yyeee
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Hi all,

I'm a second year LLB law student and want to go straight to postgrad to eventually get a PhD. My main interest is criminal law. I'm trying to figure out the best way to obtain masters and then a PhD after I finish undergrad and was wondering if any of you could help.

(1) Is the LLM a typical route for someone interested in criminal law?
I've been seeing that a lot of LLM's are based around areas of civil law, which is not really my cup of tea, so its made me wonder if a different route is taken for criminal academics.
(I've seen that a few unis offer an LLM with a criminal specialism, but there does not seem to be many )

(2) Would a taught masters in criminology be a good substitute to the LLM?
(Would it help me go for a PhD in law after or would it not be as good as a LLM or MPhil law)
Any experiences/advice about criminology masters would be greatly appreciated!

(3) Is an MPhil in law the more typical option for someone interested in criminal law?


Sorry this is a bit lengthy!
Thank you!

Edit: FYI I don't intend to go into practice, so that doesn't really factor in to my decision.
Last edited by yyeee; 6 months ago
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legalhelp
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I’d say that in your position, the masters you do will be more of a means to an end, so you can get to the PhD/DPhil stage and be able to focus on the particular area that interests you. For that reason, an LLM which gives you as much latitude as possible to select criminal and public law modules is probably your best bet (LSE?). Personally I would not recommend a criminology-type masters - it’s fundamentally a different specialism.

One thing I would add. There are obviously plenty of criminal law academics out there. But many will have spent time getting some form of practical experience, even if it isn’t at the bar/as a solicitor. For example, lots will do judicial shadowing, or work for the Law Commission, etc. I suspect the reason for that is that crime is an area of law where you really benefit from a bit of hands-on experience in the criminal justice system, or at least being around people who have, even if only for a short while. I expect it is quite challenging to make any meaningful contribution to criminal law academia if you’ve never set foot inside a courtroom or watched a criminal trial from start to finish. So although you have ruled out practising as a lawyer (which is of course completely fine), do bear that in mind.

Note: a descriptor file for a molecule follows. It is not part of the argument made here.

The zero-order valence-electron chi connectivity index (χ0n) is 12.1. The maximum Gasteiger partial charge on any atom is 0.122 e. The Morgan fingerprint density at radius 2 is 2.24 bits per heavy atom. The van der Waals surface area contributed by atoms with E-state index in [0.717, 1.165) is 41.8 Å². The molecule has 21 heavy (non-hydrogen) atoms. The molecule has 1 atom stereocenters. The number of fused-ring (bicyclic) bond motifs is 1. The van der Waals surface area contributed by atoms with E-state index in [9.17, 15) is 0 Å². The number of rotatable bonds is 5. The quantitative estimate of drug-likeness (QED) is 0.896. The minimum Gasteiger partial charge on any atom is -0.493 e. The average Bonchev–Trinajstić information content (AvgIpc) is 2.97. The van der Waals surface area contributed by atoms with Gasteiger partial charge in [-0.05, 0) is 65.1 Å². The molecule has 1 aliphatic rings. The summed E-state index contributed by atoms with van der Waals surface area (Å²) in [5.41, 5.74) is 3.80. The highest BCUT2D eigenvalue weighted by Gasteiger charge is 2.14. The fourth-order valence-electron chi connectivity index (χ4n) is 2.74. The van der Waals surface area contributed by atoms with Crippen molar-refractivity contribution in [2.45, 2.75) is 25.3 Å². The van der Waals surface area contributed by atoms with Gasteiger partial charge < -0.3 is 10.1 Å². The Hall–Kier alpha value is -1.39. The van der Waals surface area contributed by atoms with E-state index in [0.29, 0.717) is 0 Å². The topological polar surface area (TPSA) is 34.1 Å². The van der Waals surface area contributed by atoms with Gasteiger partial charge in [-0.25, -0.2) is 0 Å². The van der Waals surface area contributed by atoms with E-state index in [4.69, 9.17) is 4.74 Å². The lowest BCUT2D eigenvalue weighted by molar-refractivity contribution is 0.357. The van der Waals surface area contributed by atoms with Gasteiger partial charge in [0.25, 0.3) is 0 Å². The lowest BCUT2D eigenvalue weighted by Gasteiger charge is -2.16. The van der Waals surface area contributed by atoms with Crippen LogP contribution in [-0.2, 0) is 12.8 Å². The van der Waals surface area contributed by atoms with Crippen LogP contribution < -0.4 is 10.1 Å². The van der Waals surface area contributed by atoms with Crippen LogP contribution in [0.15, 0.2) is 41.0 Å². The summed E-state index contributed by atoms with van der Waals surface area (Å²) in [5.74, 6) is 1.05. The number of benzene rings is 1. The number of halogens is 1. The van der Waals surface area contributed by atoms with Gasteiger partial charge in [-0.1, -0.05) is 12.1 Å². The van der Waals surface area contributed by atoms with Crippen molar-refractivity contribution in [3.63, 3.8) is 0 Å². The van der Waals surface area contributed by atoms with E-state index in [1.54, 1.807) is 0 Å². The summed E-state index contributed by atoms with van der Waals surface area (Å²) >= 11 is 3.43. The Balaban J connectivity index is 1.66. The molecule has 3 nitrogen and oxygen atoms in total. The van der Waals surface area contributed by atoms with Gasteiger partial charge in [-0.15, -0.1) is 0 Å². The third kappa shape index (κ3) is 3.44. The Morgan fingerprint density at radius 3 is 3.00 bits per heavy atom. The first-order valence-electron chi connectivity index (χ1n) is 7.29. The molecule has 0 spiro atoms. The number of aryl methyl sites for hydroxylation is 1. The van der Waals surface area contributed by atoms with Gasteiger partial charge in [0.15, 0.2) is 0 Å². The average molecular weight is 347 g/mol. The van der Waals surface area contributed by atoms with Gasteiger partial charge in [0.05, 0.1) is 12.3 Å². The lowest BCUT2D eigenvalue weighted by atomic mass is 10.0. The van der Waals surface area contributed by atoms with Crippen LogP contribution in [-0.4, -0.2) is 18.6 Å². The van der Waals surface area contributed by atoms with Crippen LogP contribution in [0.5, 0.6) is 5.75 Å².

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yyeee
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(Original post by legalhelp)
I’d say that in your position, the masters you do will be more of a means to an end, so you can get to the PhD/DPhil stage and be able to focus on the particular area that interests you. For that reason, an LLM which gives you as much latitude as possible to select criminal and public law modules is probably your best bet (LSE?). Personally I would not recommend a criminology-type masters - it’s fundamentally a different specialism.

One thing I would add. There are obviously plenty of criminal law academics out there. But many will have spent time getting some form of practical experience, even if it isn’t at the bar/as a solicitor. For example, lots will do judicial shadowing, or work for the Law Commission, etc. I suspect the reason for that is that crime is an area of law where you really benefit from a bit of hands-on experience in the criminal justice system, or at least being around people who have, even if only for a short while. I expect it is quite challenging to make any meaningful contribution to criminal law academia if you’ve never set foot inside a courtroom or watched a criminal trial from start to finish. So although you have ruled out practising as a lawyer (which is of course completely fine), do bear that in mind.
Okay, thank you so much for your help!! I really appreciate it
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